Generic Radio Workshop Script Library (BACK)

Series: Columbia Workshop
Show: Sometime Every Summertime
Date: Jun 16 1946

MUSIC:

(A Summer theme: slow, lazy, faraway, out at (X).) (NOTE: Throughout opening sequence, the music enters simultaneously with McFedries' narrations, dissolving at their end. No transitions, no ups. Here and there it becomes ironic, mocking the stated mood.)

McFEDRIES:

(Thirty, pleasant, unperceptive.) It was one of those unimportant affairs that you associate with a certain time of your life, a certain season and a certain place. Unimportant, but the kind of thing that sticks in your memory, and whenever something turns up to remind you of that time, and that season, and that place, you remember it. There were three of us that summe: Charlie Hayes and myself, and Clem Waldron. It was a warm-cool August before the war, and all we wanted was two weeks of a good time.

SOUND:

(Bow wave in and behind.)

McFEDRIES:

Going up to the island on the boat, standing at the rail, Charlie said: (X)

HAYES:

(A little older, cheerful, irrepressible.) I want to die. I want to sit in the sun, and sweat, and die. For two weeks, brothers, all I want to do is die.

McFEDRIES:

That'll last about one day -- Hey, look at the sloop.

HAYES:

Trim.

McFEDRIES:

Very.

WALDRON:

(Not yet thirty, quiet, solemn.) Why don't we hurry up and get there? I hate boats.

McFEDRIES:

Not long now, Clem. That's the island over there. The other side of us. To port.

HAYES:

Starboard.

McFEDRIES:

All right, starboard -- the bay's just around the corner.

WALDRON:

Is it? Good.

HAYES:

(Chuckling.) Corner!

McFEDRIES:

All right, all right. (Pause.) In a minute, she'll--

SOUND:

(Boat whistle.)

McFEDRIES:

She did. Let's collect our stuff. Your turn to carry the beer, Waldron.

WALDRON:

If we're here, I'll carry anything.

HAYES:

(Fading.) In half an hour, I will be sitting in the sun on the porch of our little cottage, prepared to die.

SOUND:

(Fades out with voice.)

MUSIC:

(In and behind. Out at (X).)

McFEDRIES:

It was that kind of summer, and we were feeling that kind of crazy --- the island was one of those little islands about two hours run from Vancouver; a resort, a vacation community, alive less than six months of the year. There were a lot of ordinary summer houses sloping up from a pocket harbor at the southern end of the island, a lot of ordinary summer noises and smells, and a lot of unbelievably wonderful summer girls wearing very little more than their suntans.

The three of us worked in an advertising agency, and it was a pretty soft routine, but empty and unsatisfactory enough to make it good to get away. We got three weeks every year -- two in July or August, one at Christmas -- and Charlie and I had always gone off someplace for those weeks and pretended we hated the advertising racket, and acted like the foolish bachelors that we surely were. That summer was Waldron's first vacation since joining the agency, and we asked him along because we had lunched and partied together a few times in town and he was a nice guy and didn't know many people in Vancouver. After we had cleaned out the cottage, and had some supper, and looked the place over -- the stores, wharf, boat houses, hotel, the open-air dance hall, picnic grounds, nothing changed, only grayer and older by one winter -- we sat on the porch and smoked.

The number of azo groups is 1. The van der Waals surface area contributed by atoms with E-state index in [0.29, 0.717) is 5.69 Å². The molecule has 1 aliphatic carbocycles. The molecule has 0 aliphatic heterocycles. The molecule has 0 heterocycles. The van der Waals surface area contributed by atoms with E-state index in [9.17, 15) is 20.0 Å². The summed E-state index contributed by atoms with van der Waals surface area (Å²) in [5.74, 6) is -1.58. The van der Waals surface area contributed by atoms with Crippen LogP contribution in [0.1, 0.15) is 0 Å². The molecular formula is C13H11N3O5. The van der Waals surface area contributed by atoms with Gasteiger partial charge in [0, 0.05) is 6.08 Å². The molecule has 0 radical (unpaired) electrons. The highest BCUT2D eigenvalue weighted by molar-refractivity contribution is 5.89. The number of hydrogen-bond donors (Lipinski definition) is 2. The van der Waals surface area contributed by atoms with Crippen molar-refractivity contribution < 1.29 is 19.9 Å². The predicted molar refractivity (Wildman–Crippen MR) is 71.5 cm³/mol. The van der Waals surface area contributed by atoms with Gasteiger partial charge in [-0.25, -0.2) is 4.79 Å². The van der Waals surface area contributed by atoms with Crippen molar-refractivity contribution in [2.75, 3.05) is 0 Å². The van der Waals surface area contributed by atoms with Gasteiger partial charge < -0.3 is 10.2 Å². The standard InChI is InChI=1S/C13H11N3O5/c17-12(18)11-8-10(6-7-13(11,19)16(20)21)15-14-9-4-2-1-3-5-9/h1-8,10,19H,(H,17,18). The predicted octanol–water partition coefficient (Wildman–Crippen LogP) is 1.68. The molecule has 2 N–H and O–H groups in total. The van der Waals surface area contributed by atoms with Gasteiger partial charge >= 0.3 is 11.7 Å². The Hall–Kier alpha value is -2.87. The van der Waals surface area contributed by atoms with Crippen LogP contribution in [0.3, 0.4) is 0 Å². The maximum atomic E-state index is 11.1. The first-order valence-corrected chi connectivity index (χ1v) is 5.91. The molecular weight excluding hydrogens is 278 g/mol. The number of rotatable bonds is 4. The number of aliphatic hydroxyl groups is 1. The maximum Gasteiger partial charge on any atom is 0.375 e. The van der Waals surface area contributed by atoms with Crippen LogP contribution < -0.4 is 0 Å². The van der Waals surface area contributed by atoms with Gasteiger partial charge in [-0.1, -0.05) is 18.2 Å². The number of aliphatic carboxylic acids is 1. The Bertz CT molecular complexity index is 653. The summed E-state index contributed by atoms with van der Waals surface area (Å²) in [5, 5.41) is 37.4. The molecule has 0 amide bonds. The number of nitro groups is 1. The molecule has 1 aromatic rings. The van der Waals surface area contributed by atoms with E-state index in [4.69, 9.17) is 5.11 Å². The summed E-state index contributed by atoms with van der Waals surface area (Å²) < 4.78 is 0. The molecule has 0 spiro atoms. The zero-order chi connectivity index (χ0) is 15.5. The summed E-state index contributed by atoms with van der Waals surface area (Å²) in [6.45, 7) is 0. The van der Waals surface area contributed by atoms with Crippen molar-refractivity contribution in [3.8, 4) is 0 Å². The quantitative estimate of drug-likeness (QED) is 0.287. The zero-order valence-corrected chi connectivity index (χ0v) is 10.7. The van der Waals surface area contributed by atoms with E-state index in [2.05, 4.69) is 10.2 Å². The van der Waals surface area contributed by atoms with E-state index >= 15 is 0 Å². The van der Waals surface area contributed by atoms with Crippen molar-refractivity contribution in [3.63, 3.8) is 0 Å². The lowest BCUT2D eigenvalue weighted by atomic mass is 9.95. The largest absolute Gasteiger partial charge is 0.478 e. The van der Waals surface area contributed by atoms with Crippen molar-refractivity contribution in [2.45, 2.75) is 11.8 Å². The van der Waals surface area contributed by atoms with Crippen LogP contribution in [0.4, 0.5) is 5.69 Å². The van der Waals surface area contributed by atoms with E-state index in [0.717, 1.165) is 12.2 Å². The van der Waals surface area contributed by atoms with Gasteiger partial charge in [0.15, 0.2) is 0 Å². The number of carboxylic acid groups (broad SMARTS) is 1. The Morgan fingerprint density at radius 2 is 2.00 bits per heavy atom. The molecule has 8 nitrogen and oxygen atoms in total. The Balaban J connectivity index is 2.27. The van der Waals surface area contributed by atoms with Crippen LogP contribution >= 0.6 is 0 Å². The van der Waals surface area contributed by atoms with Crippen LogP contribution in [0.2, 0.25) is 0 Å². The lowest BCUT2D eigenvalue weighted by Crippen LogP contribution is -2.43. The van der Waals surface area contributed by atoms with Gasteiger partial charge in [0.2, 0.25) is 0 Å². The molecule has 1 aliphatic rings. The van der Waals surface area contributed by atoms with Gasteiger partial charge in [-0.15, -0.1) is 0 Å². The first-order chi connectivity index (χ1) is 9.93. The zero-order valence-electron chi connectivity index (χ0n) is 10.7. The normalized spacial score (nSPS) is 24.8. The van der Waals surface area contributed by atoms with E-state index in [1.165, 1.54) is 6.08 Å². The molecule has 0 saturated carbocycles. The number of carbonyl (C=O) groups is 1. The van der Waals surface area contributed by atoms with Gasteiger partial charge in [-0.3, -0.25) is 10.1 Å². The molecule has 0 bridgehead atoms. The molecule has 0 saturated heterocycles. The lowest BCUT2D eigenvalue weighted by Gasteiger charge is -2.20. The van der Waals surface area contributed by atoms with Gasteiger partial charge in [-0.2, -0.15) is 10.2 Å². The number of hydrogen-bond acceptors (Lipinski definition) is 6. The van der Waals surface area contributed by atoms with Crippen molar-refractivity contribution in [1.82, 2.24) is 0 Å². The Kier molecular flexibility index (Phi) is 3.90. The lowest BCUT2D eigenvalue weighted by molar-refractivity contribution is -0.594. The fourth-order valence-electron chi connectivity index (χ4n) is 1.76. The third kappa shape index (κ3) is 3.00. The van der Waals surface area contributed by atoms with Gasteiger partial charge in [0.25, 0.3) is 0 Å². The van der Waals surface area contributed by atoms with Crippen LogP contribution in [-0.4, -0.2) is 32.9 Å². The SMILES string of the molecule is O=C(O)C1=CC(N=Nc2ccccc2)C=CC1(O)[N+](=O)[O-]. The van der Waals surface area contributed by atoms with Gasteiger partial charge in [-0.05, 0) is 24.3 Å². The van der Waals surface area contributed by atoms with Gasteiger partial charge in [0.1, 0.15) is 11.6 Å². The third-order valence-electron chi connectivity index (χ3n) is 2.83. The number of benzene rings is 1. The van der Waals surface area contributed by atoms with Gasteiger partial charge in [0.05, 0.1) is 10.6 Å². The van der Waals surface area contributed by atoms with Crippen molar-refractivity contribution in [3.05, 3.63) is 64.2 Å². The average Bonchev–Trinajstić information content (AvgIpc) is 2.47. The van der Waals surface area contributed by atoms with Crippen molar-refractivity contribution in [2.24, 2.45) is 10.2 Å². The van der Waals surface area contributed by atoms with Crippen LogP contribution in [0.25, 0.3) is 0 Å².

SOUND:

(Night crickets in and behind. At intervals, distant boat whistles.)

McFEDRIES:

It was about ten o'clock, and fully dark, Charlie sai: (X)

HAYES:

I liked the cottage we had last year better.

WALDRON:

Why? This place's all right.

HAYES:

Last year's had screens on the screen-doors.

McFEDRIES:

We can fix that. One at the back's the only bad one.

WALDRON:

Where are we from the place you had last year?

HAYES:

Not far. Around the other side of the bluffs. Cottages here are all the same. Operated by a syndicate. Rent's the same. Dirt's the same...

SOUND:

(Women's laughter, off.)

McFEDRIES:

Female merriment. That sounds interesting.

HAYES:

Next door, is it?

WALDRON:

No, the one ahead -- to the left -- the edge of the bluffs. There's three of them. They're alone.

HAYES:

How neat. And when did you get this encyclopaedic information, Waldron? WALDRON. Before supper. When I went out for cigarettes.

McFEDRIES:

And you didn't think it would make worthwhile conversation at table?

WALDRON:

I forgot about it.

HAYES:

Oh. Are they that bad?

WALDRON:

I've only seen one of them. She was hanging out washing. We talked for a minute.

HAYES:

Domestic tableau. What'd she look like?

McFEDRIES:

How old was she?

WALDRON:

You wolves. Quite plain, as a matter of fact. But not unattractive. Twenty-five or six, I'd say.

HAYES:

What'd you talk about?

WALDRON:

The island. The weather. Vacations. Uh -- neighbors.

HAYES:

That's more like it. How long've they been here?

WALDRON:

They came yesterday.

McFEDRIES:

Shall we take our chances?

HAYES:

We will. Where's the flashlight? Oh -- here.

WALDRON:

Go ahead.

HAYES:

Well, what's the matter with you? Sitting there mumping on that pipe. One of the others might be more--

WALDRON:

I came up here to relax, Charlie.

HAYES:

Oh, for Pete's sake, Waldron.

WALDRON:

Go ahead. Don't let me stop you.

McFEDRIES:

You -- you'll co-operate though, won't you, Clem?

WALDRON:

Sure, Mac. I'll talk to one of them.

HAYES:

That's better. It may not even turn out, you know.

WALDRON:

Go ahead.

McFEDRIES:

Do your stuff, Charlie. If they don't look-- uh -- intelligent, don't feel badly about coming back alone.

HAYES:

(Fading.) You know me, Mac. I'm a trustworthy guy. Get out your prayer rugs.

SOUND:

(B.G. fades out with voice.)

MUSIC:

(In and behind. Out at (X).)

McFEDRIES: